Tag Archives: chapter

Love shall overcome

Who does not have half their attention elsewhere these days.

The horror facing civilians in Ukraine. The dawning reality of the climate crisis. Political polarization even in families and churches. Racial and economic disparity that seems entrenched and at the same time dismissed.

These are the signs of the times that led my religious Congregation, the Sisters of St Joseph of Peace, to commit in our Chapter Act this week To Be Who We Say We Are.

“Urged by a burning desire to speak and act boldly with open, loving and adventurous hearts, and in collaboration with others, we now commit to:

  • Cultivating and practicing peace through justice by the intentional living of interculturality, anti-racism, and inclusion
  • Addressing, healing, and being present to the wounds and broken relationships among ourselves and all of God’s Creation
  • Resisting every form of war and violence
  • Making a place for everyone at the table where all are welcomed and gifts are honored

It is time to be who we have always said we are. It is time to live our words.  We embrace these promptings of the Spirit with courage, humility, hope and trust.”

As I have prayed with the Chapter experience and these words, the words of the song Free by the Good Shepherd Collective and Liz Vice keep playing in my head and heart. So I did what I do and made a video prayer.

🎵 So let the light in, keep it shining, let it break into the darkness … Love shall overcome 🎵

Margaret Anna Cusack, our founder, said: “The very name Sisters of Peace will, it is hoped, inspire a love and desire for it.”

Bishop Bagshawe, who we claim as a co-founder, told the first Sisters at their profession in 1884: “To secure this divine peace for ourselves and procure its blessing for others in the midst of the sin, turmoil, and restless anxiety of this modern world is the object of your institute.

So on the one hand the task can seem huge and overwhelming. Impossible even. And yet … Love shall overcome. Peace is possible. Peace is God’s gift. A gift to love and desire and work for and share. For then, indeed, we will all be free.


Jesus Eats with Friends by Rick Beerhorst
Jesus Eats with Friends by Rick Beerhorst

The little book that I use for my morning prayer and reflection on the readings of the day has a beautiful (and challenging) reflection by Jean Vanier, part of which I’d like to share here:

The cry of the oppressed, the lonely, and the rejected,
is essentially a cry
for recognition, presence, and communion.
Their cry disturbs,
creates fear,
provokes rejection.
But if they are listened to,
they can also awaken the hearts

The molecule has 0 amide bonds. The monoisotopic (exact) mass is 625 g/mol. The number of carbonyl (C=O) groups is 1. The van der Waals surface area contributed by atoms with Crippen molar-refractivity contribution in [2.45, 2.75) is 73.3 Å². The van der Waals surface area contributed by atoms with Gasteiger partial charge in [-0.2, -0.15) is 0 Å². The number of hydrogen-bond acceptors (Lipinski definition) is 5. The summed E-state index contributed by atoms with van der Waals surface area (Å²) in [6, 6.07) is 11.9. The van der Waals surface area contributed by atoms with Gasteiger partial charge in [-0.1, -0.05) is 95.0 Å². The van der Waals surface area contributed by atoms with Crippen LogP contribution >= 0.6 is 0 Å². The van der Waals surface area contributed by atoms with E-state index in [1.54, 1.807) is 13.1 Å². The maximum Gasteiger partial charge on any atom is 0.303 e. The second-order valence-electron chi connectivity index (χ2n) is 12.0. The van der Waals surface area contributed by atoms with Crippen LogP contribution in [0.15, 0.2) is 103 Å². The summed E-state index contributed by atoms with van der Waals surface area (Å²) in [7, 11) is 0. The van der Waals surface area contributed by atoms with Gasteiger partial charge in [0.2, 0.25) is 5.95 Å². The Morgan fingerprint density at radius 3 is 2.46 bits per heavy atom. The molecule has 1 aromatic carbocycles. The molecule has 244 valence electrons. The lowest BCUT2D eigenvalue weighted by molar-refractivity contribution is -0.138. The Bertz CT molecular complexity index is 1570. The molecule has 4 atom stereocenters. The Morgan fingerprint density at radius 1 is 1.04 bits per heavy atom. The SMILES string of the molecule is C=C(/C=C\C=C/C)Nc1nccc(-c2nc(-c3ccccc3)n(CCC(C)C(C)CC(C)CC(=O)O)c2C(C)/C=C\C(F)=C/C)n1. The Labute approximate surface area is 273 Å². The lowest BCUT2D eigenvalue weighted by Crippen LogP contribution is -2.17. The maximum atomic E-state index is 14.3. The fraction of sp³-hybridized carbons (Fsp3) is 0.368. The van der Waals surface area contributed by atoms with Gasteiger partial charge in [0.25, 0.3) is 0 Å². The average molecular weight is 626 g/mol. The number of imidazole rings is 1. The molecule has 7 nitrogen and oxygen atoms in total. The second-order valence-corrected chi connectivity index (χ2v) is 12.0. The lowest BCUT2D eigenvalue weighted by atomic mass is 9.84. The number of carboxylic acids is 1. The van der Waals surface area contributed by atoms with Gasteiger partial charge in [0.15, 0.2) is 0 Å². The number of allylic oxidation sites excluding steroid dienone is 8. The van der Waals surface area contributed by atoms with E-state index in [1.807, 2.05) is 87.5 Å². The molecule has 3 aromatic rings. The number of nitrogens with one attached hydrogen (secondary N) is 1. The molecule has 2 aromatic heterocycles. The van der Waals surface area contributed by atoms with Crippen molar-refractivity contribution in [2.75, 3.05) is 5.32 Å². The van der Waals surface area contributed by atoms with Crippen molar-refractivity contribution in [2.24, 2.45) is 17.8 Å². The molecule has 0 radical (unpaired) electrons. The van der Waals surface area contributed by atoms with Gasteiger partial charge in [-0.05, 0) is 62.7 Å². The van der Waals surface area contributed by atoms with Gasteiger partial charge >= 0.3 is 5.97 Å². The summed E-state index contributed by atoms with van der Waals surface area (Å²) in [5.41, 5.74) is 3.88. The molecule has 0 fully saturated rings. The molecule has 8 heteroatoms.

of the powerful and the wise,
calling them to change,
to conversion;
calling them not just to organize and do things
with generosity
but to enter into communion with them. …
So it is that the Spirit of Jesus
through all the pain and disturbance
leads us to something new,
a form of chaos
from which is gradually born
a new love
flowing from the heart of God.
~Jean Vanier, 
Jesus The gift of Love

Powerful, isn’t it? Of course, Jean Vanier is the founder of L’Arche so he knows intimately and concretely that of which he writes. And of course the reading was included in the Give Us this Day book today because of our Gospel reading from Luke (14:12-14) where Jesus dines at the home of a Pharisee and challenges him to “invite the poor, the crippled, the lame, the blind” to his next banquet, those who cannot repay with an invitation in kind.


That is an appropriate word, especially given that this is the first word of the Chapter Call that was affirmed at my religious community’s general Chapter in September.

Disturbed by the Spirit, we recommit ourselves to Jesus’ way of radical hospitality.

We are called to a deeper and wider living of community for mission in company with poor and marginalized people.  Our contemplative discernment pushes us, individually and as Congregation, to action; deeper mutual support enables us to take risks for justice, peace and the integrity of creation.

As disciples of Jesus, we respond anew to the call of Mother Clare to be “brave, noble, large-minded and courageous souls.”

We will be living into this Call as a Congregation over the next six years. I’m not sure exactly where it will lead,but I do know that it will challenge us,  and I suspect, awaken our hearts and give us new life and energy as we respond anew to the call to be a community of peace.